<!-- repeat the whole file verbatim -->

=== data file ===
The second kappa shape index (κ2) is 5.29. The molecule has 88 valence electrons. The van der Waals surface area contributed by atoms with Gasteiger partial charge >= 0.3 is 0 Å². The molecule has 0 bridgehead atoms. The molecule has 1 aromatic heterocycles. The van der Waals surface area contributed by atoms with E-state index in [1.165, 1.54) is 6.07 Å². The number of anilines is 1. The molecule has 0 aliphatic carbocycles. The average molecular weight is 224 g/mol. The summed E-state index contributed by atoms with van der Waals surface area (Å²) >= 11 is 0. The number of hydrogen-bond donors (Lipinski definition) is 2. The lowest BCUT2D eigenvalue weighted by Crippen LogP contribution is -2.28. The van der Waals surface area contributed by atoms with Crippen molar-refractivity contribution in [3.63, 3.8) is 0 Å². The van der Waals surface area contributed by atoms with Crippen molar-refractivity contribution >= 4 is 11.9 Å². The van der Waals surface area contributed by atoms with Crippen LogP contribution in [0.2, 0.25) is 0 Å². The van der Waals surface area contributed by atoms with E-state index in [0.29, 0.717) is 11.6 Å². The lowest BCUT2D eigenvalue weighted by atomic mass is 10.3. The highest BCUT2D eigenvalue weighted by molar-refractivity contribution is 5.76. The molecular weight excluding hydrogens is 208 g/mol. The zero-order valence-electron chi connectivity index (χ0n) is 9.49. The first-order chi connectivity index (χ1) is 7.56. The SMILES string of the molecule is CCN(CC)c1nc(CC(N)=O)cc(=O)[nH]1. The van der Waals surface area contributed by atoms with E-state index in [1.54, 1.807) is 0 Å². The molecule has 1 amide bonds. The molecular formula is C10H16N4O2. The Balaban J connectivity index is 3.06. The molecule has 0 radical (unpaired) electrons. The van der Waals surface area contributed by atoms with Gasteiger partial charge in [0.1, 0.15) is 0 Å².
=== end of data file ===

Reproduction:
The second kappa shape index (κ2) is 5.29. The molecule has 88 valence electrons. The van der Waals surface area contributed by atoms with Gasteiger partial charge >= 0.3 is 0 Å². The molecule has 0 bridgehead atoms. The molecule has 1 aromatic heterocycles. The van der Waals surface area contributed by atoms with E-state index in [1.165, 1.54) is 6.07 Å². The number of anilines is 1. The molecule has 0 aliphatic carbocycles. The average molecular weight is 224 g/mol. The summed E-state index contributed by atoms with van der Waals surface area (Å²) >= 11 is 0. The number of hydrogen-bond donors (Lipinski definition) is 2. The lowest BCUT2D eigenvalue weighted by Crippen LogP contribution is -2.28. The van der Waals surface area contributed by atoms with Crippen molar-refractivity contribution in [3.63, 3.8) is 0 Å². The van der Waals surface area contributed by atoms with Crippen molar-refractivity contribution >= 4 is 11.9 Å². The van der Waals surface area contributed by atoms with Crippen LogP contribution in [0.2, 0.25) is 0 Å². The van der Waals surface area contributed by atoms with E-state index in [0.29, 0.717) is 11.6 Å². The lowest BCUT2D eigenvalue weighted by atomic mass is 10.3. The highest BCUT2D eigenvalue weighted by molar-refractivity contribution is 5.76. The molecular weight excluding hydrogens is 208 g/mol. The zero-order valence-electron chi connectivity index (χ0n) is 9.49. The first-order chi connectivity index (χ1) is 7.56. The SMILES string of the molecule is CCN(CC)c1nc(CC(N)=O)cc(=O)[nH]1. The van der Waals surface area contributed by atoms with E-state index in [1.54, 1.807) is 0 Å². The molecule has 1 amide bonds. The molecular formula is C10H16N4O2. The Balaban J connectivity index is 3.06. The molecule has 0 radical (unpaired) electrons. The van der Waals surface area contributed by atoms with Gasteiger partial charge in [0.1, 0.15) is 0 Å².